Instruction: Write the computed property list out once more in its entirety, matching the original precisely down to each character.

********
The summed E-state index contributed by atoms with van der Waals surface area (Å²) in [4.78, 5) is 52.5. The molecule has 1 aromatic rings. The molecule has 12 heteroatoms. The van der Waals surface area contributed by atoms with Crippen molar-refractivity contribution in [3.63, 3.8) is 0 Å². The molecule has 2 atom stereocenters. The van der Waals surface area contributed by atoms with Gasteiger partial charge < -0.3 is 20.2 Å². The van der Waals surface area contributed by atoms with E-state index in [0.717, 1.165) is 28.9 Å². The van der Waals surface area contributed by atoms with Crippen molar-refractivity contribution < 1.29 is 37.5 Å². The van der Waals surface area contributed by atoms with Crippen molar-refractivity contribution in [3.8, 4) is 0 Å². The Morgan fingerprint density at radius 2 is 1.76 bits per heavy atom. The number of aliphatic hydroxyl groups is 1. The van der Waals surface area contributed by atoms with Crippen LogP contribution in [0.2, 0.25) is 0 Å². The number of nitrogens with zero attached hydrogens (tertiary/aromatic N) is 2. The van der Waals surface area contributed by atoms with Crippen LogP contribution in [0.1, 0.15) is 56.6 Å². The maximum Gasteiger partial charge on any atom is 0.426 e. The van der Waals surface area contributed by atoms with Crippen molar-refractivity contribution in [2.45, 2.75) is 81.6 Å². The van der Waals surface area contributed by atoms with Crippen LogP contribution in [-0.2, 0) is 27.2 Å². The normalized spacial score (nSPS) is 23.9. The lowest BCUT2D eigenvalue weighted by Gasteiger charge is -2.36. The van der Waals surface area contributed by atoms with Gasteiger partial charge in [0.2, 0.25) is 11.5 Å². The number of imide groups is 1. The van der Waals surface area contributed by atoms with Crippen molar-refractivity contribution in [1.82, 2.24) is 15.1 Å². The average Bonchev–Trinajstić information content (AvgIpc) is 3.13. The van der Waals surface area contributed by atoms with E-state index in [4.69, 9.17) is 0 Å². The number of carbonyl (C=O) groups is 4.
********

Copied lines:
The summed E-state index contributed by atoms with van der Waals surface area (Å²) in [4.78, 5) is 52.5. The molecule has 1 aromatic rings. The molecule has 12 heteroatoms. The van der Waals surface area contributed by atoms with Crippen molar-refractivity contribution in [3.63, 3.8) is 0 Å². The molecule has 2 atom stereocenters. The van der Waals surface area contributed by atoms with Gasteiger partial charge < -0.3 is 20.2 Å². The van der Waals surface area contributed by atoms with E-state index in [0.717, 1.165) is 28.9 Å². The van der Waals surface area contributed by atoms with Crippen molar-refractivity contribution < 1.29 is 37.5 Å². The van der Waals surface area contributed by atoms with Crippen molar-refractivity contribution in [3.8, 4) is 0 Å². The Morgan fingerprint density at radius 2 is 1.76 bits per heavy atom. The number of aliphatic hydroxyl groups is 1. The van der Waals surface area contributed by atoms with Crippen LogP contribution in [0.2, 0.25) is 0 Å². The number of nitrogens with zero attached hydrogens (tertiary/aromatic N) is 2. The van der Waals surface area contributed by atoms with Crippen LogP contribution in [0.1, 0.15) is 56.6 Å². The maximum Gasteiger partial charge on any atom is 0.426 e. The van der Waals surface area contributed by atoms with Crippen molar-refractivity contribution in [2.45, 2.75) is 81.6 Å². The van der Waals surface area contributed by atoms with Crippen LogP contribution in [-0.2, 0) is 27.2 Å². The normalized spacial score (nSPS) is 23.9. The lowest BCUT2D eigenvalue weighted by Gasteiger charge is -2.36. The van der Waals surface area contributed by atoms with Gasteiger partial charge in [0.2, 0.25) is 11.5 Å². The number of imide groups is 1. The van der Waals surface area contributed by atoms with Crippen molar-refractivity contribution in [1.82, 2.24) is 15.1 Å². The average Bonchev–Trinajstić information content (AvgIpc) is 3.13. The van der Waals surface area contributed by atoms with E-state index in [4.69, 9.17) is 0 Å². The number of carbonyl (C=O) groups is 4.